Broadway musicals have not always made smooth transitions to film. Although there are some outliers such as West Side Story, The Sound of Music, Funny Girl, etc, there are plenty more musicals with promising source material that didn't translate well to the silver screen. After all, for every Tick...Tick...Boom! there's a Dear Evan Hansen.
If you're a someone like me who has been keeping up with the world of theater for the past couple years, the Broadway musical, Dear Evan Hansen has been downright impossible to ignore. The show first began playing at The Music Box theater in NYC in 2016, with a book by Steven Levenson and music by Benj Pasek and Justin Paul, the same composers behind The Greatest Showman. Ever since its initial run in Washington DC, Dear Evan Hansen has been met with rapturous applause from people of all ages. What set it apart from other Broadway shows at the time was how it catered to teenagers and the struggles of living with anxiety in high school. Audiences resonated with the story of 17 year old, Evan Hansen who suffers from crippling social anxiety but rose through the social ranks by pretending to be friends with a boy in his school who committed suicide and somewhere along the way he ends up making the world a better place for teenagers with mental illness. In 2017, it won the Tony Award for Best Musical, the most prestigious honor the world of theater has to offer. For the longest time it seemed like there was nowhere to go but up for Dear Evan Hansen! That is until May 18th, 2021...
In the spring of last year, the official trailer was released for the Dear Evan Hansen m0vie, directed by Stephen Chbosky, the writer/director of The Perks of Being a Wallflower. While a very select few were excited about the trailer, I would liken the reaction to that of Tom Hooper's Cats, and that was for one very specific reason... but before I get into that, it's time to talk about one of the most important players in the story of Dear Evan Hansen, Ben Platt. It's impossible for me to imagine Dear Evan Hansen without Ben Platt in the lead role, it's the character that caused him to win the Tony Award for Best Actor in 2o17. His performance was met with unanimous praise from every outlet possible. So when rumors started floating around that the musical would be turned into a movie, fans wondered whether or not Platt would be reprising his role. On May 18th we got our answer: yes. And that's precisely the reason why the trailer got the reaction it did. You see, Ben Platt is twenty nine years old, and he looks like it. He's been playing the role since he was 21, but there comes a time in every actor's career when they can't keep playing characters in a certain age group and in Platt's case, he is simply too old to be playing a seventeen year old anymore. Once Twitter saw the trailer of a man pushing thirty pretending to be a high schooler with some of the most bizarre makeup imaginable, the site exploded with tweets, memes, and more ridicule than you could possibly imagine. It was an absolute disaster. It seemed like the movie was doomed become even coming out.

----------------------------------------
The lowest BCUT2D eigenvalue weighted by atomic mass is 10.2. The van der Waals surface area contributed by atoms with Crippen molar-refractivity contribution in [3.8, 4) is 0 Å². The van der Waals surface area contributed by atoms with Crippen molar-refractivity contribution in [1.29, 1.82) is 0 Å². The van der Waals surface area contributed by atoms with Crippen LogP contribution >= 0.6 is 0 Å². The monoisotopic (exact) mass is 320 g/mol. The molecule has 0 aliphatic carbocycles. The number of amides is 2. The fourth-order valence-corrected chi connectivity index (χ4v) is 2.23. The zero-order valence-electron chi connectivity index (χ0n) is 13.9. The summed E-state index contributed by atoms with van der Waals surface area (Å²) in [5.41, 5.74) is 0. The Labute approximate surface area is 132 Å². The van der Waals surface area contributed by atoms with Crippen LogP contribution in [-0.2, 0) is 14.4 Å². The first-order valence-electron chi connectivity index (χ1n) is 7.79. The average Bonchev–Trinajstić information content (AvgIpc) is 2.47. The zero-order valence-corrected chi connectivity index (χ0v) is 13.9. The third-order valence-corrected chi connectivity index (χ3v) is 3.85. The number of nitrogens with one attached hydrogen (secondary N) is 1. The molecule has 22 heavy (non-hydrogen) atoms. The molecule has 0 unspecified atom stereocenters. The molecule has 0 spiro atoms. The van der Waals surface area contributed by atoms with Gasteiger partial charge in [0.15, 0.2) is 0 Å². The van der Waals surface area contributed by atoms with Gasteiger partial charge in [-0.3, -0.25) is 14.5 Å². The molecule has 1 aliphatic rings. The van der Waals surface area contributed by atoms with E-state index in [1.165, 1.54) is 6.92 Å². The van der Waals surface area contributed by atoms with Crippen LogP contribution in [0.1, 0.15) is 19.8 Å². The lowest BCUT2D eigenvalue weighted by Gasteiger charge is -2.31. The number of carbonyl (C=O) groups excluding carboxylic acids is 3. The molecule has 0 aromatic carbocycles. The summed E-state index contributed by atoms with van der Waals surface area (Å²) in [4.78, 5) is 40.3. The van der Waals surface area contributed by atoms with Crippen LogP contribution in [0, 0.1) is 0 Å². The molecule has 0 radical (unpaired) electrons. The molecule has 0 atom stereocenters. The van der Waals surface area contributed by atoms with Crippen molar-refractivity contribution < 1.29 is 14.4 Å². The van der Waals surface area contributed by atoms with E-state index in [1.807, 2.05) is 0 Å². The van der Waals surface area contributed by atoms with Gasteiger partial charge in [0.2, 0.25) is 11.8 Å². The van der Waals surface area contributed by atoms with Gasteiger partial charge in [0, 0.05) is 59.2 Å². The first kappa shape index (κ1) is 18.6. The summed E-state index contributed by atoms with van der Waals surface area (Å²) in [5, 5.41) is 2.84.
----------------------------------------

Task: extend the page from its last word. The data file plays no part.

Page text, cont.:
One of Dear Evan Hansen's fundametal flaws is that it's simply much easier to suspend your disbelief in front of a live theater production than a professional film. It's like Ben Platt's face was been altered with prosthetic makeup or de-aging CGI and you never truly get used to it. He just looks so out of place among his co-stars who could mostly pass for actual high schoolers. Ben Platt doesn't even look like himself. It's so unbelievably awkward to see him have romantic scenes with Kaitlyn Dever, who looks like a teenager. He looks like a cop going undercover at a high school to bust kids with vape pens. Every emotional moment is completely tarnished as soon as you see Ben Platt's de-aged alien face. It's like if you took Grease, but made all the actors real teenagers except for Danny Zuko. Like watching John Travolta go to school with a bunch of children. Platt came under more fire when people found out that his father, Marc Platt would be producing. the film, leading a lot of people to draw the conclusion that he only got the role because of his father's position. It also seemed that when the trailer dropped, thousands of people who were unfamiliar with the show were shocked to find out that Dear Evan Hansen wasn't about a gay kid, which is a strange misconception but apparently it's what a lot of people thought the original show was about.